(CNN) -- The man who says he was behind the Manti Te'o girlfriend hoax claims he was in love with the Notre Dame linebacker, but the athlete knew nothing about the ruse.

"He had no idea," said 22-year-old Ronaiah Tuiasosopo in the first segment of a two-part interview that aired Thursday on "Dr. Phil." The second part is scheduled to air Friday. "He did not know anything."

Tuiasosopo told host Phil McGraw that he had romantic feelings for the football player. Asked whether he is gay, he said, "I would say, yeah, I am gay, but honestly, I am so confused, I'm so lost."

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In the interview, Tuiasosopo says the charade was so difficult to maintain that he tried to put an end to it several times, but it didn't work.

"There are many times where Manti and Lennay had broken up. But something would bring them back together whether it was something going on in his life or Lennay's life, in this case in my life," Tuiasosopo said.

He added, "I wanted to end it because after everything I had gone through I wanted to move on with my life. Me, Ronaiah, I had to just start living and let this go."

Finally, after learning that Te'o had Skyped with several of his former girlfriends, Tuiasosopo essentially killed off Lennay Kekua -- the character he had created -- having her die of leukemia.

A love story unravels

Thursday's segment is the latest revelation in what began as a story of one of the nation's best college football players leading his team to victory hours after learning his girlfriend had died of leukemia, a story later dismissed as a hoax after it was revealed Kekua did not exist.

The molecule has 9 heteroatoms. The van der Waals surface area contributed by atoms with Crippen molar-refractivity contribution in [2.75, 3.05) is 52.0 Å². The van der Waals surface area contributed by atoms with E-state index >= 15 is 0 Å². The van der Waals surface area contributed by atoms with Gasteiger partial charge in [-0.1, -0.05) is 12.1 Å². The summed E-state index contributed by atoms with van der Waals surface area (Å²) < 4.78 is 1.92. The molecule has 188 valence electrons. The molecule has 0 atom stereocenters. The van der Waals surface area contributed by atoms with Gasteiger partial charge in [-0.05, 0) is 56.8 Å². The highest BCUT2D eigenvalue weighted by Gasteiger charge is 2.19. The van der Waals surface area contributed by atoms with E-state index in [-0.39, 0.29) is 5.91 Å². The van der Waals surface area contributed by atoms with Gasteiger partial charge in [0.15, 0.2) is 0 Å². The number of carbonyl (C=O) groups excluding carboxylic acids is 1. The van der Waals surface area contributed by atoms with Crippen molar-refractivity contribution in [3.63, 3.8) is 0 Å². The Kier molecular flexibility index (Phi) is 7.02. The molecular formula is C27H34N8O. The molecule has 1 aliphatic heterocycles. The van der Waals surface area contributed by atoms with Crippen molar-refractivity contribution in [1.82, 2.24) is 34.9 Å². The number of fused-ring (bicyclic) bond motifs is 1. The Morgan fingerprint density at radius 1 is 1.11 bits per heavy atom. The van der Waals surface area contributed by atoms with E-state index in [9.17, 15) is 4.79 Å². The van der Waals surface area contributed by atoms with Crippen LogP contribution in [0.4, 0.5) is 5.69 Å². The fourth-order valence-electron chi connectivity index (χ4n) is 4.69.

Sports website Deadspin broke the story this month that the girlfriend whom Te'o, this year's Heisman Trophy runner-up, had talked about and had claimed died in September of leukemia wasn't real.

Te'o rose to national prominence leading Notre Dame's Fighting Irish to an undefeated regular season. As he and his team excelled, Te'o told interviewers in September and October that his grandmother and girlfriend, whom he described as a 22-year-old Stanford University student, had died within hours of each other.

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"I miss 'em, but I know that I'll see them again one day," he said then.

An online relationship

In the weeks since news of the hoax broke, Te'o said the relationship was carried out via e-mail and telephone.

Last week, Te'o told Katie Couricthat Tuiasosopo called him the day the story broke to confess.

During that interview, Te'o said he doubted the voice he knew as Kekua belonged to that of a man.

Tuiasosopo has said he faked his voice to sound feminine. In the interview, he was repeatedly challenged by the talk show host to prove it.

Tuiasosopo' s state of mind

Psychotherapist Robi Ludwig said the behavior described by Tuiasosopo to McGraw is very possible.

"We see this with Internet dating. Sometimes people lie," Ludwig said on CNN's "Erin Burnett Outfront."

"It's a place where they can experiment and where they can impersonate the other sex."

Ludwig said it is possible that Tuiasosopo "actually did have a crush on Manti Te'o and was confused about his sexuality."

"And the reason why he impersonated this woman was to see what it would feel like to be intimate with Manti Te'o to be loved by Manti Te'o," she said.

"Who would say this if it weren't true? I don't get the sense that he's a sociopath. I get the sense that he's confused."

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